Convidecia isn't approved in nearly as many countries as CoronaVac and the Sinopharm BIBP vaccine, but the particular achievement I wanted to point out here was being able to get vaccines (three different vaccines) deployed to people who needed them in the field, six months after the pandemic was discovered and six months before any other country in the world. And, contrary to your claims, it turned out to be a lot more than 50% effective.
So, in this case as well as in many others, "It's also not clear that China is particularly good at leading high tech innovation. If you just look at the dollars and cents, they should be inventing new technology at a similar rate as the US. Doesn't seem like they're pulling their weight," is the opposite extreme from the truth, to an astounding degree.
That’s slightly misleading. Most Chinese are vaccinated with CoronaVac whose protection is far behind against the Omnicron variant compared with SpikeVax or Corminaty that is being administered in NA and EU. That’s the reason why the chinese vaccine isn’t acknowledged in the EU as a full vaccination with all travel implications.
I appreciate the added context! Not just most Chinese --- as I said, CoronaVac is the most popular vaccine worldwide. Doesn't its lack of authorization in the EU, and its authorization in most of the rest of the world, predate the emergence of Ό?
True, most people in EU outright refuse to get any other vaccination than Corminaty if they have choice, even SpikeVax had some acceptance trouble because other vaccinations are perceived as inferior in public opinion. Chinese or russian vaccs would have no chance of acceptance by the public here.
The Chinese vaccine is totally shit though in terms of efficacy compared to other vaccines, and in fact, where I live the Chinese vaccines aren't accepted any longer if you need to travel etc.
Strangely enough, I had thoroughly rebutted your first claim and the implications of the second in https://news.ycombinator.com/item?id=29792057 before you wrote your comment. I have now updated the comment to quote yours as well and to include additional evidence.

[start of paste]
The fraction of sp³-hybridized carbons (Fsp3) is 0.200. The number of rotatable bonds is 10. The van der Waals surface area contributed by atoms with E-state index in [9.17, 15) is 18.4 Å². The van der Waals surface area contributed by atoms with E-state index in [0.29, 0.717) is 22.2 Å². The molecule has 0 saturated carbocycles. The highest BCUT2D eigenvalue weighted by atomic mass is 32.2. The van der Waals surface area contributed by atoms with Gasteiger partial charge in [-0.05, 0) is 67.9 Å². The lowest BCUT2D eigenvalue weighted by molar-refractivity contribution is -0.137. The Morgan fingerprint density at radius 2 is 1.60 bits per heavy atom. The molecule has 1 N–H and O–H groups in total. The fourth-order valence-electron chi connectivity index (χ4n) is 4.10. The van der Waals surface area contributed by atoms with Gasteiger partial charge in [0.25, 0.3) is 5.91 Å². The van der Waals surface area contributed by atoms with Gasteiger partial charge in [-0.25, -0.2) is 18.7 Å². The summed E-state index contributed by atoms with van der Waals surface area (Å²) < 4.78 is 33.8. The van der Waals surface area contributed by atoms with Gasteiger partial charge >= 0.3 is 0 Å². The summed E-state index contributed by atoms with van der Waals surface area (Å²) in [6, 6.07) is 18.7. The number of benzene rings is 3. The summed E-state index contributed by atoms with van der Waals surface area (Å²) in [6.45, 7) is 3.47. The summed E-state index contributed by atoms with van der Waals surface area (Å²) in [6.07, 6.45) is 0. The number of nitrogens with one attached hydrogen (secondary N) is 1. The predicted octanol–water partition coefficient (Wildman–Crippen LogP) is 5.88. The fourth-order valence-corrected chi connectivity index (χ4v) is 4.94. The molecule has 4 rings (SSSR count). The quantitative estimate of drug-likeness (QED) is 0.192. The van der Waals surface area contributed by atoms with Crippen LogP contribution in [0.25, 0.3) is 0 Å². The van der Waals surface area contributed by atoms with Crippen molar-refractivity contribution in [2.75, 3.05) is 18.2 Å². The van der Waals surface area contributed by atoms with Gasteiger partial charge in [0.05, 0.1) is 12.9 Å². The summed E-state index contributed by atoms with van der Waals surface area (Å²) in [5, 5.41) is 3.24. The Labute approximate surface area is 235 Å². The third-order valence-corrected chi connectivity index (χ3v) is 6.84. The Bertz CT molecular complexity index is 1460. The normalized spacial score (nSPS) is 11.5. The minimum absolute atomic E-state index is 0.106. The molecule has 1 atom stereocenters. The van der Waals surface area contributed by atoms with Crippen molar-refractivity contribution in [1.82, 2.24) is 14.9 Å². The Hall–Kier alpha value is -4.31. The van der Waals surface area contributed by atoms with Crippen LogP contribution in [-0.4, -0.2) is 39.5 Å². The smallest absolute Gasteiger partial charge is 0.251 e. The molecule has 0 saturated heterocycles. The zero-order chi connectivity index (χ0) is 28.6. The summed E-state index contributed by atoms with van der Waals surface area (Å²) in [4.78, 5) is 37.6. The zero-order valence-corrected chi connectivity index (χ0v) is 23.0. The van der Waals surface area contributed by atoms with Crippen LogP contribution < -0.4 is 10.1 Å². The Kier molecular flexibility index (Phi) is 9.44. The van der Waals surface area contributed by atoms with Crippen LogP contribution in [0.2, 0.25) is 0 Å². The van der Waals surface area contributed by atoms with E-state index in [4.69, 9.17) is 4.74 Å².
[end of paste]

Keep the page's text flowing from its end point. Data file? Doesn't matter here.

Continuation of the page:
You have not rebutted any of his claims in your lengthy post which i replied to.
You broke the site guidelines egregiously with this comment. We ban accounts that do that.
"Please don't post insinuations about astroturfing, shilling, brigading, foreign agents and the like. It degrades discussion and is usually mistaken. If you're worried about abuse, email firstname.lastname@example.org and we'll look at the data."
Do you have any suggestions for how I could rebut this kind of chauvinistic propaganda without attracting comments like chx's?
Just to clarify, I'm not suggesting that throwawaylinux or chx is a paid government agent; I'm well aware that people frequently repeat chauvinistic propaganda like that simply because they believe them, because unthinking stereotypes come naturally to the humans. But I'd like to make that situation better rather than worse.
Edit: I wrote an entire reply and then realized you were asking about the thread before that comment, not about how to respond to it. So I should try to answer the question you actually asked.
The one thing I'm aware of that you can do, to help dampen the nationalistic emotions and flames that spring up around this topic, is to scrupulously make your comments as factual and as neutral as possible. If you let your frustrations leak into your posts in any way, readers who disagree will take that as license to respond with 10x of their own.
This isn't easy to do, but it does help. It's not, unfortunately, a sufficient condition to avoid getting flamey responses on this topic. I wish it were, because it's a big problem and getting worse. (I even made a specific list of moderation comments about this because the issue comes up so often: https://news.ycombinator.com/chinamod. There's no other issue I've felt compelled to do that about so far.)